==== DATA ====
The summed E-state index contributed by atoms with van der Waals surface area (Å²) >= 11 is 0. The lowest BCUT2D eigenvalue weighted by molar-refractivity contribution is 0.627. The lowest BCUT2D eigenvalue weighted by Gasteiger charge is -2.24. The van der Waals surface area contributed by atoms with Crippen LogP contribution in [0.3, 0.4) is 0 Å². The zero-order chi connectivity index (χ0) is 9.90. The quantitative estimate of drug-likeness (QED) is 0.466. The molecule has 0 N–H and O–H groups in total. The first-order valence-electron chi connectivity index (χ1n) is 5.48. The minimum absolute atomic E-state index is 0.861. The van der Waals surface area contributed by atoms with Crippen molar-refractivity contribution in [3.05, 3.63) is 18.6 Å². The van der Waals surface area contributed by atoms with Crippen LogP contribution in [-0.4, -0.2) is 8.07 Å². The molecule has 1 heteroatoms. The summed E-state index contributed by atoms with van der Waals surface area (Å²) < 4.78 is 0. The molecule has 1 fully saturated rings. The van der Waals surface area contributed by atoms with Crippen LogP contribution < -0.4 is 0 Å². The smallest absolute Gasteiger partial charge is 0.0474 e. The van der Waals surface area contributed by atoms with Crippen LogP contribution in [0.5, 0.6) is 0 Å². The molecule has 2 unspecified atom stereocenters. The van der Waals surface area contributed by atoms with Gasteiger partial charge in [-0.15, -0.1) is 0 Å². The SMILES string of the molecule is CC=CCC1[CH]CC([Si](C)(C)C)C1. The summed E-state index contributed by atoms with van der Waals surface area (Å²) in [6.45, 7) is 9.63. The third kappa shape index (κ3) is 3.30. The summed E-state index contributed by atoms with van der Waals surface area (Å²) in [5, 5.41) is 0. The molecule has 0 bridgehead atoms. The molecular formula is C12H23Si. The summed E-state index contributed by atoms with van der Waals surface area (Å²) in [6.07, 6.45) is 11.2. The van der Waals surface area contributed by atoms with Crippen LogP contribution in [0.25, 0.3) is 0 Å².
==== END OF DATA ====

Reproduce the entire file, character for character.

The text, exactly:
The summed E-state index contributed by atoms with van der Waals surface area (Å²) >= 11 is 0. The lowest BCUT2D eigenvalue weighted by molar-refractivity contribution is 0.627. The lowest BCUT2D eigenvalue weighted by Gasteiger charge is -2.24. The van der Waals surface area contributed by atoms with Crippen LogP contribution in [0.3, 0.4) is 0 Å². The zero-order chi connectivity index (χ0) is 9.90. The quantitative estimate of drug-likeness (QED) is 0.466. The molecule has 0 N–H and O–H groups in total. The first-order valence-electron chi connectivity index (χ1n) is 5.48. The minimum absolute atomic E-state index is 0.861. The van der Waals surface area contributed by atoms with Crippen molar-refractivity contribution in [3.05, 3.63) is 18.6 Å². The van der Waals surface area contributed by atoms with Crippen LogP contribution in [-0.4, -0.2) is 8.07 Å². The molecule has 1 heteroatoms. The summed E-state index contributed by atoms with van der Waals surface area (Å²) < 4.78 is 0. The molecule has 1 fully saturated rings. The van der Waals surface area contributed by atoms with Crippen LogP contribution < -0.4 is 0 Å². The smallest absolute Gasteiger partial charge is 0.0474 e. The van der Waals surface area contributed by atoms with Crippen LogP contribution in [0.5, 0.6) is 0 Å². The molecule has 2 unspecified atom stereocenters. The van der Waals surface area contributed by atoms with Gasteiger partial charge in [-0.15, -0.1) is 0 Å². The SMILES string of the molecule is CC=CCC1[CH]CC([Si](C)(C)C)C1. The summed E-state index contributed by atoms with van der Waals surface area (Å²) in [6.45, 7) is 9.63. The third kappa shape index (κ3) is 3.30. The summed E-state index contributed by atoms with van der Waals surface area (Å²) in [5, 5.41) is 0. The molecule has 0 bridgehead atoms. The molecular formula is C12H23Si. The summed E-state index contributed by atoms with van der Waals surface area (Å²) in [6.07, 6.45) is 11.2. The van der Waals surface area contributed by atoms with Crippen LogP contribution in [0.25, 0.3) is 0 Å².